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Fittingly named after a town on the border of California and Mexico, Calexico fuse the dusty sounds of the American Southwest with spaghetti western soundtracks, cool jazz, and a broad spectrum of Latin influences. Early on, the group delivered this mix of musical approaches and cultural perspectives with theatrical flair, as on 1998's The Black Light. Gradually, their style became more nuanced, with 2003's Feast of Wire and 2006's Garden Ruin venturing into more straightforward songwriting and 2010's Algiers folding New Orleans traditions into their music seamlessly. Calexico's knack for capturing the sound and feel of a place continued to shine on albums as distinct as 2015's Mexico City dispatch The Edge of the Sun and 2022's El Mirador, a heartfelt tribute to the sounds and people that make up the band's roots. Calexico's story begins in 1990, when bassist Joey Burns, a music student at the University of California Irvine, met percussionist John Convertino, who was playing drums with Howe Gelb's long-running band Giant Sand. Burns soon signed on to play bass with Giant Sand on a tour of Europe, and then relocated to Giant Sand's home base of Tucson, Arizona. During downtime from Giant Sand's projects in 1993, Burns and Convertino teamed with guitarists Billy Elm and Woody Jackson to form the Friends of Dean Martinez, a group that fused lounge-influenced pop melodies with the musical flavors of the Southwest. Following 1995's The Shadow of Your Smile, Elm departed Friends of Dean Martinez, and Burns and Convertino then collaborated with an impressive number of well-respected musicians, including Richard Buckner, Neko Case, Bill Janovitz, Lisa Germano, Victoria Williams, and Barbara Manning. Also in 1995, Burns and Convertino started recording as Spoke and issued a self-titled album for the German label Hausmusik; by the time Spoke was released by Touch & Go imprint Quarterstick in 1997, the project's name was Calexico. That year, Convertino and Burns teamed up with Gelb and Germano as OP8 for the album Slush. To make the next Calexico album, the duo recorded at Tucson's Wavelab Studios as well as their homes with musicians including Gelb. A concept album about the desert of Arizona and northern Mexico, May 1998's The Black Light expanded on the cinematic feel and dry, evocative sound of the debut. The album earned critical acclaim, while the band's reputation as a live act grew after opening for Lambchop, Pavement, and the Dirty Three. During their 1999 tour, the band sold the limited-edition release The Road Map, the first in what would become a long series of albums they made available to fans through their website or at the merchandise table at their shows. Calexico continued to build on their style, adding horns and violins to May 2000's The Hot Rail. Once again recorded at Wavelab, the album was another critical success and marked their chart debut when it reached number 57 on the U.K. Albums chart. That year also saw the release of the tour-only album Travelfall as well as a deluxe edition of The Hot Rail. In addition, Convertino and Burns appeared on Giant Sand's album Chore of Enchantment and collaborated with the group Mariachi Luz de Luna. The latter outfit appeared on Calexico's 2001 EP Even My Sure Things Fall Through, a collection of new tracks and alternate versions of previously released tunes. During their tour that year, the band made the album Aerocalexico available. Following a 2002 collaboration with Nancy Sinatra on her self-titled comeback album, Calexico released Feast of Wire in February 2003. Co-produced by frequent collaborator Craig Schumacher and featuring several other players who would become regulars on their recordings, the album presented one of the group's most adventurous fusions of rock, electronic, and Latin sounds. Like its predecessor, Feast of Wire charted in the U.K. and became their first to do so in the U.S., appearing on the Billboard Heatseekers and Independent Albums charts. In 2005, Calexico teamed up with Iron and Wine's Sam Beam on the collaborative EP In the Reins and embarked on a joint tour to support the release. Calexico's fifth album, April 2006's Garden Ruin, emphasized the indie rock roots of the band's sound and was their first full-length without instrumental tracks. It was also their first album to crack the Billboard Top 200 albums chart, peaking at number 156. Garden Ruin fared well in the U.K. and Europe, and Calexico continued to tour those regions frequently. For September 2008's Carried to Dust, Calexico invited several special guests to join the recording sessions, including Pieta Brown, Iron and Wine, Jairo Zavala, and Doug McCombs of Tortoise alongside members including trumpeter/multi-instrumentalist Jacob Valenzuela. The band's final album for Quarterstick (which ceased releasing new material in 2009), Carried to Dust reached number 98 on the Billboard 200 Albums chart in the U.S. and number 55 on the U.K. Albums chart; in 2012, it was certified gold in Europe. After spending 2010 touring with Arcade Fire and scoring the documentary Circo, Calexico returned in September 2012 with Algiers, a celebration of New Orleans' Latin and jazz musical roots. The group's first album for Anti-, it hit number 72 in the U.S., number 60 in the U.K., and was certified double silver in Europe. Some editions of Algiers included the bonus disc Spiritoso, which featured the Radio Symphonie Orchester Wien and Deutsches Filmorchester Babelsberg performing alongside the band. For April 2015's ambitious Edge of the Sun, Burns, Convertino, and company traveled to Mexico City and collaborated with Neko Case, Gaby Moreno, Sam Beam, Band of Horses' Ben Bridwell, DeVotchKa's Nick Urata, members of the Greek ensemble Takim, and keyboardist Sergio Mendoza. The album peaked at number 37 in the U.K. and reached number six on the Americana/Folk Albums chart in the U.S. Calexico also sought a change of scenery for January 2018's The Thread That Keeps Us, venturing to Northern California to craft songs about finding joy during hard times. Another charting hit in Europe, the album reached number five on the U.S. Americana/Folk Albums chart. Burns and Convertino then rekindled their collaboration with Beam for June 2019's Years to Burn. Recorded in five days at Nashville's Sound Emporium studios, the album's collaborative songwriting seamlessly blended the dusty, widescreen desert sounds of Calexico with the intimacy of Iron & Wine. The following December, the band released their first holiday album, Seasonal Shift. In April 2022, Calexico issued El Mirador, a warm and lighthearted love letter to family, friends, and the American Southwest that the group recorded at Mendoza's home studio.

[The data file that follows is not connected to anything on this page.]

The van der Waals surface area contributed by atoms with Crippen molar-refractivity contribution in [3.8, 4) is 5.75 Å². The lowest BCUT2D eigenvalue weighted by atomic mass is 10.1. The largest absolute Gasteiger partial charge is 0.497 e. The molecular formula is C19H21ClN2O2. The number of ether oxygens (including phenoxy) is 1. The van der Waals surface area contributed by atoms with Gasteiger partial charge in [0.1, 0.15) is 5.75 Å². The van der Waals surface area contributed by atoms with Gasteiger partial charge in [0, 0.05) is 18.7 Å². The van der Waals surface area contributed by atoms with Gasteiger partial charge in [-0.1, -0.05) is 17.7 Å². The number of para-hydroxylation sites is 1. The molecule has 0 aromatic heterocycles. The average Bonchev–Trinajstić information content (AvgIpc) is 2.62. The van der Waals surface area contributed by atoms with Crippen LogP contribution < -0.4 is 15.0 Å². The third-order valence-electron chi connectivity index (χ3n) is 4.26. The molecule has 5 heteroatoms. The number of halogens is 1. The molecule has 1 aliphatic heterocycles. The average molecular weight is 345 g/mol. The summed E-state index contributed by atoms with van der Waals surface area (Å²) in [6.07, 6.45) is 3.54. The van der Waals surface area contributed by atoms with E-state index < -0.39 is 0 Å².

© Heather Phares & Mark Deming /TiVo